Film is moving, poetic idyll of the effect of the [Second World] war on two moppets. It contrasts the world of two youngsters to the ransacked world created by their elders.
Film is moving, poetic idyll of the effect of the [Second World] war on two moppets. It contrasts the world of two youngsters to the ransacked world created by their elders.Story starts with the French exodus during the war. In the midst of a strafing by the enemy, a little girl’s parents and her dog are killed. She is picked up by a little farm boy who takes her home with him. In burying the dog they decide to make a little cemetery for animals. This leads to bloodshed between two feuding farm families. The relationship of the children is well sustained throughout and though child psychology is strained in spots, it gives a touching counterpoint to the vapid meanderings of the adults. The kids are finally separated when the law claims the little orphan. Rene Clement’s direction is excellent. Moppets Brigitte Fossey and Georges Poujouly are brilliantly handled and give an air of spontaneity to their roles. Lensing is a bit flat but editing is a fine asset. Adult roles are good with Lucien Hubert as the exasperated father a standout. 1952: Best Foreign Language Film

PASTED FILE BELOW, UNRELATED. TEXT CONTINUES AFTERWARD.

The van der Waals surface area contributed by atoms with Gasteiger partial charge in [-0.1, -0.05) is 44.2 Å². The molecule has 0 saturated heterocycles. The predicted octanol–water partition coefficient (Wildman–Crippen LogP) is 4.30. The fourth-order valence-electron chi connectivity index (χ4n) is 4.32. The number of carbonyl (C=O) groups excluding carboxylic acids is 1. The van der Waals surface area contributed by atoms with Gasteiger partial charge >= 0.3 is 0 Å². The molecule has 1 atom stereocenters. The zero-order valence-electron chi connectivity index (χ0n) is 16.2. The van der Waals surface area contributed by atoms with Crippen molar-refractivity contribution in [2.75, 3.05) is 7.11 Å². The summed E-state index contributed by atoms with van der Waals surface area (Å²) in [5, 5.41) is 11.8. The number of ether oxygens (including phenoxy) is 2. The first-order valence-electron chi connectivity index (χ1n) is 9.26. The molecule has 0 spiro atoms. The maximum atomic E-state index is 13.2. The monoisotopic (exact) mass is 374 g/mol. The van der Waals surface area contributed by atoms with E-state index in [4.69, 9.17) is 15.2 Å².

Les Jeux Interdits
Silver. Director Rene Clement; Producer Robert Dorfman; Screenplay Francois Boyer, Jean Aurenche, Pierre Bost, Rene Clement; Camera Robert Juillard; Editor Roger Dwyre; Music Narciso Yepes; Art Director Paul Bertrand
(B&W) Available on VHS, DVD. Extract of a review from 1952. Running time: 90 MIN.
Brigitte Fossey Georges Poujouly Lucien Hubert Suzanne Courtal Jacques Marin Laurence Badie